From the NY Times:
A rosier-than-expected financial picture has left Mayor Bill de Blasio with an unanticipated predicament as he releases his first preliminary New York budget on Wednesday: how to hide a surplus that could easily exceed $3 billion.
The problem is not that the city does not have ways to spend it. Its 152 labor unions are demanding some $7 billion in back pay. Members of the City Council want to increase spending on social programs and repairs to public housing. And the mayor has his own ideas.
But if Mr. de Blasio acknowledges that there is extra money in the next budget, fiscal experts warn, it will become open season for different groups to make demands for it. “City Council members, member items — he doesn’t want a lot of time to go by with people coming up with their own priorities,” said Carol Kellermann, the president of the Citizens Budget Commission, a business-backed watchdog group.
Hence, the ritual game of hide and seek.
On the eve of the budget presentation, Mr. de Blasio’s aides played down the likelihood of a big surplus, saying that such talk was exaggerated and that there were many potential risks to the budget, like the unsettled labor contracts and reduced support for the city from the federal and state governments.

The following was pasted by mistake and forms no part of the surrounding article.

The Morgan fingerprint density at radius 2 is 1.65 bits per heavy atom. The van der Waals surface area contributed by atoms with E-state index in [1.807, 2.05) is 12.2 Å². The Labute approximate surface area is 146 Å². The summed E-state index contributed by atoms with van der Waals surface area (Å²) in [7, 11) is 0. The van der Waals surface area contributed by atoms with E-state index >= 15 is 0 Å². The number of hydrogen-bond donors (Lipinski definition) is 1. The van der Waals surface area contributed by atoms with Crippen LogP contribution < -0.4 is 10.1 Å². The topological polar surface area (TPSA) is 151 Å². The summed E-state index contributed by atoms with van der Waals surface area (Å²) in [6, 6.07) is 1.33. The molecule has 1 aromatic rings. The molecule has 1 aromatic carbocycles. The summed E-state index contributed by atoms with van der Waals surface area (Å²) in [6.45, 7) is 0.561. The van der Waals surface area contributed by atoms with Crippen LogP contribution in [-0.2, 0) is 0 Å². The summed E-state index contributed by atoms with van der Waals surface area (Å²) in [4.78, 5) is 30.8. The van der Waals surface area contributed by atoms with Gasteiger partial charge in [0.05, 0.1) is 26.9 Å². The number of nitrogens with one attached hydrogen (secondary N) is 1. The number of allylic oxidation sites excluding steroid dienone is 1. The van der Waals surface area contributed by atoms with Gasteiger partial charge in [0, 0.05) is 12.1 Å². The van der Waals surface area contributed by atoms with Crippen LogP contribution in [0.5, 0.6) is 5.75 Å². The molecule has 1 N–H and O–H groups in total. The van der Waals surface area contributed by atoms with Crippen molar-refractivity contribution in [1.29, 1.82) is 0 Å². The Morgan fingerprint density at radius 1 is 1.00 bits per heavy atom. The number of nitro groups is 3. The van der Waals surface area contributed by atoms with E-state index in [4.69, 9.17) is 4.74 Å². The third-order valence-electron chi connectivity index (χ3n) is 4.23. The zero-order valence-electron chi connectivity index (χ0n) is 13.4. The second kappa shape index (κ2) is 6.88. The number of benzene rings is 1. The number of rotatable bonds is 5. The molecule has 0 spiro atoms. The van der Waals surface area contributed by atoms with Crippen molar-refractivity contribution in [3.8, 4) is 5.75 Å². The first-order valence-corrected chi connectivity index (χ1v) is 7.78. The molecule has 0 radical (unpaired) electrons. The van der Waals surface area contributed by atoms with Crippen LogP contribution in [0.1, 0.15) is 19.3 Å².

In his State of the City address on Monday, the mayor warned that the city was “in the midst of a budgetary challenge that is unprecedented.”
Still, the numbers are the numbers: The Independent Budget Office projected in December that the city would have a surplus of $1.9 billion in the fiscal year that starts July 1.
On top of that, the Bloomberg administration accounted in its financial plan for 1.25-percent-per-year raises for municipal unions in this fiscal year and the next one — putting aside some $730 million for that purpose. If that money is not spent on raises, it will be added to the surplus.
Moreover, each year, sometimes as early as February, the city’s administration adjusts its financial plan to reflect both anticipated income that did not materialize and planned expenditures that did not end up being spent. Typically, the result has been a net gain of several hundred million dollars.